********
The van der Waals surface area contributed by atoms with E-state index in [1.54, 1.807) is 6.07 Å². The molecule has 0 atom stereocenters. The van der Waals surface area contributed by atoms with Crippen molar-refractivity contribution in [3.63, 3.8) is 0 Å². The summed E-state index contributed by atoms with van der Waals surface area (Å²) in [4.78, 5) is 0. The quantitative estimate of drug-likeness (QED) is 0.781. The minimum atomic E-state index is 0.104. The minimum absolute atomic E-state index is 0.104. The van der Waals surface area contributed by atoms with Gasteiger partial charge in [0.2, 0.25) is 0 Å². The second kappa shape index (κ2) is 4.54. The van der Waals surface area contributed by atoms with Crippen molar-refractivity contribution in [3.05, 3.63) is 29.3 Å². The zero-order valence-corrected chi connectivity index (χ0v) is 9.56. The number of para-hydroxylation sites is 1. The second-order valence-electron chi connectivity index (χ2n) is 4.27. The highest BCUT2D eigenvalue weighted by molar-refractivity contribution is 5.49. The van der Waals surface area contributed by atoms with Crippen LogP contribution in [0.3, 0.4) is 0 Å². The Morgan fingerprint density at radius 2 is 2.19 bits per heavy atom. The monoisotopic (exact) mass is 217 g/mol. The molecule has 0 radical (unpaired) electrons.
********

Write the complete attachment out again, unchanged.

The van der Waals surface area contributed by atoms with E-state index in [1.54, 1.807) is 6.07 Å². The molecule has 0 atom stereocenters. The van der Waals surface area contributed by atoms with Crippen molar-refractivity contribution in [3.63, 3.8) is 0 Å². The summed E-state index contributed by atoms with van der Waals surface area (Å²) in [4.78, 5) is 0. The quantitative estimate of drug-likeness (QED) is 0.781. The minimum atomic E-state index is 0.104. The minimum absolute atomic E-state index is 0.104. The van der Waals surface area contributed by atoms with Gasteiger partial charge in [0.2, 0.25) is 0 Å². The second kappa shape index (κ2) is 4.54. The van der Waals surface area contributed by atoms with Crippen molar-refractivity contribution in [3.05, 3.63) is 29.3 Å². The zero-order valence-corrected chi connectivity index (χ0v) is 9.56. The number of para-hydroxylation sites is 1. The second-order valence-electron chi connectivity index (χ2n) is 4.27. The highest BCUT2D eigenvalue weighted by molar-refractivity contribution is 5.49. The van der Waals surface area contributed by atoms with Crippen LogP contribution in [0.3, 0.4) is 0 Å². The Morgan fingerprint density at radius 2 is 2.19 bits per heavy atom. The monoisotopic (exact) mass is 217 g/mol. The molecule has 0 radical (unpaired) electrons.